Associate professor Astrid Elbek works as Head of Development at the Danish Royal Academy of Music. She is a rhythm musician and composer and participated in developing the rhythm musician education at the Royal Academy of Music. She has had a range of board positions, for instance in the Danish Government’s Music Council. Astrid is also a board member in the Danish Evaluation Institute which works for quality, education, teaching, and learning in Denmark. She has headed and participated in several international accreditations in arts, music, and dance. Astrid was a member of the expert committee that assessed SFU applications in 2016.
Janusz Janczukowicz is the head of the Center for medical education at the Medical University of Lodz. The center develops and researches teaching methods in medical sciences. He is also Vice Dean for Education and Assessment Methodology at the same university. In his research, Janusz has focused on interprofessional education, intercultural competence, gender, diversity, inclusiveness and medical, and academic professionalism. Janusz has held several board and chairman positions related to his work with medicine, and medical education. He is an Executive Committee member of the International Association for Medical Education (AMEE), with special responsibility for developing cooperation with the other health-care professions and international organizations. He heads the project, Evidence-based Recommendations for Education, which works on bringing results from educational research into teaching in medical and healthcare education. Janusz was disciplinary expert in medicine for the SFU call in 2016.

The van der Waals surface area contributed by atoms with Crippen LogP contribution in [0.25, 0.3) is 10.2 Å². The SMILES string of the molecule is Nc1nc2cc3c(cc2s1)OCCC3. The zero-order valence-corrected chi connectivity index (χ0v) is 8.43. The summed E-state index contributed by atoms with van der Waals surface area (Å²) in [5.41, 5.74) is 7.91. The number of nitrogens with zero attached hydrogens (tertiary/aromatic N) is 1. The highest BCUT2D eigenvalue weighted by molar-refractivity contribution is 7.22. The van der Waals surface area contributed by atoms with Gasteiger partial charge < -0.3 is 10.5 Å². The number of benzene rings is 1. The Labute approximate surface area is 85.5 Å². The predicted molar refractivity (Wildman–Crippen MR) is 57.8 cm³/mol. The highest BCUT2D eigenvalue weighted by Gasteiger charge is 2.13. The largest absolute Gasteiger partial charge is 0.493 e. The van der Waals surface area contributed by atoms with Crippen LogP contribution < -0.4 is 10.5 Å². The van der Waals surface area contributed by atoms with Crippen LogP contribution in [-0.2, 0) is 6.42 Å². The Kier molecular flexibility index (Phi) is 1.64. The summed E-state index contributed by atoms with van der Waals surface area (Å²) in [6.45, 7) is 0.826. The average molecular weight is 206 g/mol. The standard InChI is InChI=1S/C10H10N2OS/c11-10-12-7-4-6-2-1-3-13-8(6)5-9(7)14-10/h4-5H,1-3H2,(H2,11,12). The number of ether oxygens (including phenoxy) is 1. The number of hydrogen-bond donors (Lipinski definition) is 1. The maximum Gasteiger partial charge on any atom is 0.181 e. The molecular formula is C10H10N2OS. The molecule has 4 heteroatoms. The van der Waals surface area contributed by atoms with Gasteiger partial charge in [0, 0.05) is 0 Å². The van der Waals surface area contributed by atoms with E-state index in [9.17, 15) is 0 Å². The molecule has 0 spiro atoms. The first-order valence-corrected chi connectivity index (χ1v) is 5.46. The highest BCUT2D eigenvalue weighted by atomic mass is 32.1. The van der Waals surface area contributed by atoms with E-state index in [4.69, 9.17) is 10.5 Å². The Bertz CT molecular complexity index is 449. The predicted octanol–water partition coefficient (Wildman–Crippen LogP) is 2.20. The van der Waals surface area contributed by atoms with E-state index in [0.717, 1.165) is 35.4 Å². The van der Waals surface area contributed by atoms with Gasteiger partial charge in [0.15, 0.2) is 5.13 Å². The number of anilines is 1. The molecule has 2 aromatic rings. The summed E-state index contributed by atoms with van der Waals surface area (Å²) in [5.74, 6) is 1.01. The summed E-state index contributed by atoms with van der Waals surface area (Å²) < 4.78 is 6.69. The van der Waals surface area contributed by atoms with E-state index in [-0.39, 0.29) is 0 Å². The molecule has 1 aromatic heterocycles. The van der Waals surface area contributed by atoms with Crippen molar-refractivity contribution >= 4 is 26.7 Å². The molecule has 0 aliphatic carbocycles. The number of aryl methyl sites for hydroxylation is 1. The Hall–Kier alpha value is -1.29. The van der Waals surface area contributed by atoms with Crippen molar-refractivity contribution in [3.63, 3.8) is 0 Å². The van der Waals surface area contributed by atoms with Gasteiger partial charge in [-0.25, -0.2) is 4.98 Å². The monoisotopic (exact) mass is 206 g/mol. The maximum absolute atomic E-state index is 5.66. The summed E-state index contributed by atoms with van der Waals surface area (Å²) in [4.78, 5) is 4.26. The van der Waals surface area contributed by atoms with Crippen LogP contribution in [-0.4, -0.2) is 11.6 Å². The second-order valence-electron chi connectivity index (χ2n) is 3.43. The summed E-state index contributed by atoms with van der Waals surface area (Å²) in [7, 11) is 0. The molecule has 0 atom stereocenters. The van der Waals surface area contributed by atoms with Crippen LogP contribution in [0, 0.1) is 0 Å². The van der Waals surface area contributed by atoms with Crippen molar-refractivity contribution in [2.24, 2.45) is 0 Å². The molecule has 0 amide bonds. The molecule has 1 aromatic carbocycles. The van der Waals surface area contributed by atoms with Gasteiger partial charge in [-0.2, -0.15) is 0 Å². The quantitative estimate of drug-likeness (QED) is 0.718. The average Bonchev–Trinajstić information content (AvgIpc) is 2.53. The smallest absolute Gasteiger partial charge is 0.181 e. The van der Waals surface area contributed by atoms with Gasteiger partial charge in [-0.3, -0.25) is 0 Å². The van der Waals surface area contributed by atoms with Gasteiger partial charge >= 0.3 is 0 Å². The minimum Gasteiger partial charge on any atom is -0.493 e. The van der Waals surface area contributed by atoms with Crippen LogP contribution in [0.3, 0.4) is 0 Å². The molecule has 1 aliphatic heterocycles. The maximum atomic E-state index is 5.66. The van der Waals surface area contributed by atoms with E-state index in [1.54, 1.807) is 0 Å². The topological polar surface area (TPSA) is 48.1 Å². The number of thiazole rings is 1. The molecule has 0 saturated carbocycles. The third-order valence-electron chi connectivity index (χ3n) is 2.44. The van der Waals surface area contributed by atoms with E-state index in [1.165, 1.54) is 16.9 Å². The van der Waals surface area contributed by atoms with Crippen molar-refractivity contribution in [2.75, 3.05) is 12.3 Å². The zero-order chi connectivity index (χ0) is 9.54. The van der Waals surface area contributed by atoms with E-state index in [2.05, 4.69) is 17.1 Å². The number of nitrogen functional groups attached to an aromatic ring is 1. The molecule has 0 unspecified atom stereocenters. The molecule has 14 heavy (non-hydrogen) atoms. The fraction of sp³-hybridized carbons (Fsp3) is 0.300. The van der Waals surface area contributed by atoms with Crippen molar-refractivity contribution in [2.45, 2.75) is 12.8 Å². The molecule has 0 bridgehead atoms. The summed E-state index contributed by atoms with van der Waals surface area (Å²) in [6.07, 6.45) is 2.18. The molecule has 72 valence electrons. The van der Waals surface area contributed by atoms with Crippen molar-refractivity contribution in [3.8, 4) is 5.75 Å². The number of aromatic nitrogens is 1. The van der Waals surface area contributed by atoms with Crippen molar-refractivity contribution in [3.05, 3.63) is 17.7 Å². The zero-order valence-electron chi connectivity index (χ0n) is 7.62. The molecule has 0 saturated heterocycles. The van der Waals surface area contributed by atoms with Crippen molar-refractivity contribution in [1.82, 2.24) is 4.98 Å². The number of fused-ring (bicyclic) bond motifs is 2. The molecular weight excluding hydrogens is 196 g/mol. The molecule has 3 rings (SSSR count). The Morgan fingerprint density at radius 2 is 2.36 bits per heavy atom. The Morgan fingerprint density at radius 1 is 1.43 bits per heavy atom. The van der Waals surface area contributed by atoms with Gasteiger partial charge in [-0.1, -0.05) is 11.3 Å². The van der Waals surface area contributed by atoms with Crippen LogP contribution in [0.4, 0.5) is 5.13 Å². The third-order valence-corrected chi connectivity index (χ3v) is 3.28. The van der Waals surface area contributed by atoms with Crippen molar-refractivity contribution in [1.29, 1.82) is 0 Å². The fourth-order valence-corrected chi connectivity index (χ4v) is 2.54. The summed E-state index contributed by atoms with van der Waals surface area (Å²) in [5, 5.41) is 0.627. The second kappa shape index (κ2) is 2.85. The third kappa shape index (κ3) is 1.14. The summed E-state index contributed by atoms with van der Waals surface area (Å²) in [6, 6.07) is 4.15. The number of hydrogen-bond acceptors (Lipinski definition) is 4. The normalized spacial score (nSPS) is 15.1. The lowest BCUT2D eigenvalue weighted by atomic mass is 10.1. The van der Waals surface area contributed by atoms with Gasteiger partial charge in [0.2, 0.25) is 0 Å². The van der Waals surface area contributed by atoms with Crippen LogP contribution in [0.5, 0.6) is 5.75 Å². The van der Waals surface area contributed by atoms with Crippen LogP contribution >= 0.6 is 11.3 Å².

Liudvika Leišytė is Vice Director of the Centre of Higher Education, Technische Universität Dortmund and a professor of higher education. She held her postdoc at Harvard University’s Minda de Gunzburg Center for European Studies. Liudvika has her PhD from The Center for Higher Education Policy Studies at the University of Twente where she worked as a senior researcher. Liudvika’s research focuses on universities’ organizational transformation, governance, quality enhancement, and digitalization in higher education, and she has published a number of books in these areas. Liudvika is a member of the International Advisory Board of the Hungarian Accreditation Committee, and has been a member of a range of higher education policy committees and institutional quality evaluation teams in higher education in Lithuania. She is a reviewer for different research councils in Europe. In 2003-2013, Liudvika served as the coordinator of evaluation teams for the European University Association’s Institutional evaluation program. Liudvika also has experience of Norwegian higher education through her MPhil degree in international comparative education from the University of Oslo.
Øystein Parelius is appointed to the expert committee by the Norwegain Union of Students (NSO). He is a student at the bachelor’s program in economy and administration at OsloMet. Øystein also has a bachelor’s in political science from Nord University. Throughout his time as a student, Øystein has been a student representative locally and nationally. In these engagements, Øystein has been chair of the student union in Bodø, been a member of the executive committee at NSO, and been a board member of the Norwegian State Educational Loan Fund (Lånekassen).